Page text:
4.5.1 Descriptive Statistics – – – – – – – 63
4.5.2 Friedman Test – – – – – – – – 63
4.6 Location 1 (Sabon-Gari Market Zaria) – – – – 64
4.6.1 Carbon-monoxide – – – – – – – – 64
4.6.2 Hydrogen Sulphide – – – – – – – 66
4.6.3 Sulphur dioxoide – – – – – – – 68
4.7 Location 2 (Aliyu Mustapha Social centre A.B.U. Zaria ) – 69
4.7.1 Carbon-monoxide – – – – – – – – 69
4.7.2 Hydrogen Sulphide – – – – – – – 71
4.7.3 Sulphur dioxoide – – – – – – – 72
4.8 Cluster Analysis – – – – – – – 75
4.9 Discussion of Trace Metals – – – – 78
4.9.1 Physicochemical Parameters of Dust Sample – – – – 80
4.9.2 Heavy Metal Concentration in Street Dust – – – – 82
4.9.3 Mean Concentration of Metals in the Dust samples
Across the Sites.- – – – – – 83
4.9.4 Correlation between Heavy Concentration in Street
Dust Sample – – – – – 84
5.1 Conclusion- – – – – – – – – 92
5.2 Recommendations – – – – – – – 93
References – – – – – – – – – 94
Appendices – – – – – – – – – 104




1.1 Background of the study
In the earlier days, the impact of man’s activity on the earth’s environment was rather
little and nature could resist and compensate for it. At the end of the 19th century, environmental
problems arose due to the growing cities and industrialization.
Pollution of air and water channels in the bigger cities became severe. In the 20th century,
the increase in intensity of agricultural and cattle rearing, changes and growth in industrial
processing and in the nature of compounds used from natural and synthetic compounds made
environmental problems even greater. Nature could no longer resist and compensate for them.
Pollution is the undesirable changes in the physical, chemical or biological characteristics
of air, water or land that can harmfully affect the health, survival or activities of human or other
living organism (Albert, 1992). It is the existence of substances in the environment that prevents
the functioning of natural processes producing undesirable environmental and health effects due
to their chemical composition or quality.
The substances that cause pollution are referred to as pollutants, therefore pollutants can
be defined as substance not normally present or that are present in large concentration than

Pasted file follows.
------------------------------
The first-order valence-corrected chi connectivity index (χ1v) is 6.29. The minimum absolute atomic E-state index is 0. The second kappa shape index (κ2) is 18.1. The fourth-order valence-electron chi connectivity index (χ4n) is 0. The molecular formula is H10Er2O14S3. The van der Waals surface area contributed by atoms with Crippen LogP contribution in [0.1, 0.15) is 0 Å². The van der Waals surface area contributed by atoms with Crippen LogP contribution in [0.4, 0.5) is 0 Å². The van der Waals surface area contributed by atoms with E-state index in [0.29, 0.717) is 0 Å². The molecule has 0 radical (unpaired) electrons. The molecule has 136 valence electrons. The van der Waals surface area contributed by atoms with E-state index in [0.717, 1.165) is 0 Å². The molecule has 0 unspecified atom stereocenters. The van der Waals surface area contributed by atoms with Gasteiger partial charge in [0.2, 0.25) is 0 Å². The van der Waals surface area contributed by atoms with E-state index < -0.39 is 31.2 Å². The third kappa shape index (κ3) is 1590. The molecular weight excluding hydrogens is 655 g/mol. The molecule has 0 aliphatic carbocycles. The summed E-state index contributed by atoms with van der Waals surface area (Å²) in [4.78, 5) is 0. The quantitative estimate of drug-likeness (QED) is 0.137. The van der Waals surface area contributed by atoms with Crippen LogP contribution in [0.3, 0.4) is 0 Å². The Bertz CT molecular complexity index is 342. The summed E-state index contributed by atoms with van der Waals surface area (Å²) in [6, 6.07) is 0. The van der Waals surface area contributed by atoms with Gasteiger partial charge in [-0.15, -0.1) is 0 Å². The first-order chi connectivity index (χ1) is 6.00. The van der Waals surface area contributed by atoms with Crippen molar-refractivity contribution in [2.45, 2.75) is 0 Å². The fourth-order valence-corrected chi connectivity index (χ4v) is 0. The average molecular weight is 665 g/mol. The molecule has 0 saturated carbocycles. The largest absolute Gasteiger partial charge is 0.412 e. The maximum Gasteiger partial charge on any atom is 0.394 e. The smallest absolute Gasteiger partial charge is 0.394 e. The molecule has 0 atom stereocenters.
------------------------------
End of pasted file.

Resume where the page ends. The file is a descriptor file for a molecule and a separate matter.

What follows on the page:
normal with harmful effects especially on living organism. In other words, pollution is the
undesirable modification of air, water or food by substance that are toxic or with diverse effects
on health, offensive though not necessarily harmful to health with the risk of damaging human
health, the well being, the artificial and the natural environment (Ross, 1972; John, 1983; Albert,
1992). It is an act of discharging accidentally or deliberately that in any way damages or
threatens the environment (Howard, 1985)
1.2 Air Pollution
Air pollution is a contamination of air by the discharge of harmful substance (Thursten et
al., 2006). A broader definition of air pollution is the presence in the atmosphere of
contaminants such as dust, fumes, gas, mist, odour, smoke or vapour in quantities and of such
characteristics and duration such as to be injurious to human, plant or animal life or to properly
or to interfere unreasonably with the comfortable enjoyment of life and property (Bishop, 2003).
Some of these particles are directly emitted into the air from a variety of sources such as cars,
trucks, factories, construction sites, tilled fields and burning of woods.
Pollutants in the atmosphere may be of natural origin such as smoke, fumes, ash and
gases from volcanoes, forest fires, sand and dust from windstorms in arid regions, fog in humid
low-lying areas and natural terpene haze from pine trees in mountainous region long before
human induced or anthropogenic problems came on the scene (Howard, 1985). Pollutant sources
are varied and may be categorized into mobile (transportations), stationary combustion,
industrial process and solid waste disposal (US-EPA, 1975). Regulated air pollutants are of two
groups, the criteria and the hazardous air pollutants. Criteria pollutants include particulate matter,
Nitrogen oxides, sulphur oxides, carbon monoxide, ozone and lead while hazardous air
pollutants includes asbestos, beryllium, mercury, vinyl chloride, arsenic, radio nuclides, benzene
and coke oven emission. (Hermann,1991). Depending on their origin, pollutants are considered
either primary or secondary contaminants. Primary pollutants such as hydrogen sulphide,
hydrocarbon (HC) are emitted directly to the atmosphere in the form in which they were emitted.
Secondary pollutants such as ozone and peroxyacetylnitrate (PAN) are those in the atmosphere
by photochemical hydrolysis or oxidation reaction. (Lee, 1978; Howard,1985).
1.3 Ambient Air Quality